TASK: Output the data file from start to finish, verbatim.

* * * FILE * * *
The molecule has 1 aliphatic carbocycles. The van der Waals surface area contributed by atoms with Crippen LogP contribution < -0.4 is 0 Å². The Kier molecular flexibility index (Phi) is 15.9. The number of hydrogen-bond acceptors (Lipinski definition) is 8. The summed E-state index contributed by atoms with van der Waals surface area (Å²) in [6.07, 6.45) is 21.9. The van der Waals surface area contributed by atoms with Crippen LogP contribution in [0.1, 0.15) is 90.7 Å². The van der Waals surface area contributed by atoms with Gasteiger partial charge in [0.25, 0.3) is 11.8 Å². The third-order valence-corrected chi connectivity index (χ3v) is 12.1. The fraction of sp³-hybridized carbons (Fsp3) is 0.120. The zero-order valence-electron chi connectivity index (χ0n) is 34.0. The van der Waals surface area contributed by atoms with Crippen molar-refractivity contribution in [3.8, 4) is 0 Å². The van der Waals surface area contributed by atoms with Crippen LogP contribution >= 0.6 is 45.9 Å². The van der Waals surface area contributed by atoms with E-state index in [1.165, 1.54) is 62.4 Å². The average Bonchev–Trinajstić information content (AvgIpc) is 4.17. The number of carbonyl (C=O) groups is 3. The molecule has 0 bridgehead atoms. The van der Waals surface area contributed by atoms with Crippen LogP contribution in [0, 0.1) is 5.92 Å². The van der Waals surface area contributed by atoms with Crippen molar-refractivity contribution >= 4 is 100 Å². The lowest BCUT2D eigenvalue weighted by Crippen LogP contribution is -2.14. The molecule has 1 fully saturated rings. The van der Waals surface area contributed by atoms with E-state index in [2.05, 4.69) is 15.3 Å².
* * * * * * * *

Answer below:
The molecule has 1 aliphatic carbocycles. The van der Waals surface area contributed by atoms with Crippen LogP contribution < -0.4 is 0 Å². The Kier molecular flexibility index (Phi) is 15.9. The number of hydrogen-bond acceptors (Lipinski definition) is 8. The summed E-state index contributed by atoms with van der Waals surface area (Å²) in [6.07, 6.45) is 21.9. The van der Waals surface area contributed by atoms with Crippen LogP contribution in [0.1, 0.15) is 90.7 Å². The van der Waals surface area contributed by atoms with Gasteiger partial charge in [0.25, 0.3) is 11.8 Å². The third-order valence-corrected chi connectivity index (χ3v) is 12.1. The fraction of sp³-hybridized carbons (Fsp3) is 0.120. The zero-order valence-electron chi connectivity index (χ0n) is 34.0. The van der Waals surface area contributed by atoms with Crippen molar-refractivity contribution in [3.8, 4) is 0 Å². The van der Waals surface area contributed by atoms with Crippen LogP contribution >= 0.6 is 45.9 Å². The van der Waals surface area contributed by atoms with E-state index in [1.165, 1.54) is 62.4 Å². The average Bonchev–Trinajstić information content (AvgIpc) is 4.17. The number of carbonyl (C=O) groups is 3. The molecule has 0 bridgehead atoms. The van der Waals surface area contributed by atoms with Crippen LogP contribution in [0, 0.1) is 5.92 Å². The van der Waals surface area contributed by atoms with Crippen molar-refractivity contribution >= 4 is 100 Å². The lowest BCUT2D eigenvalue weighted by Crippen LogP contribution is -2.14. The molecule has 1 fully saturated rings. The van der Waals surface area contributed by atoms with E-state index in [2.05, 4.69) is 15.3 Å².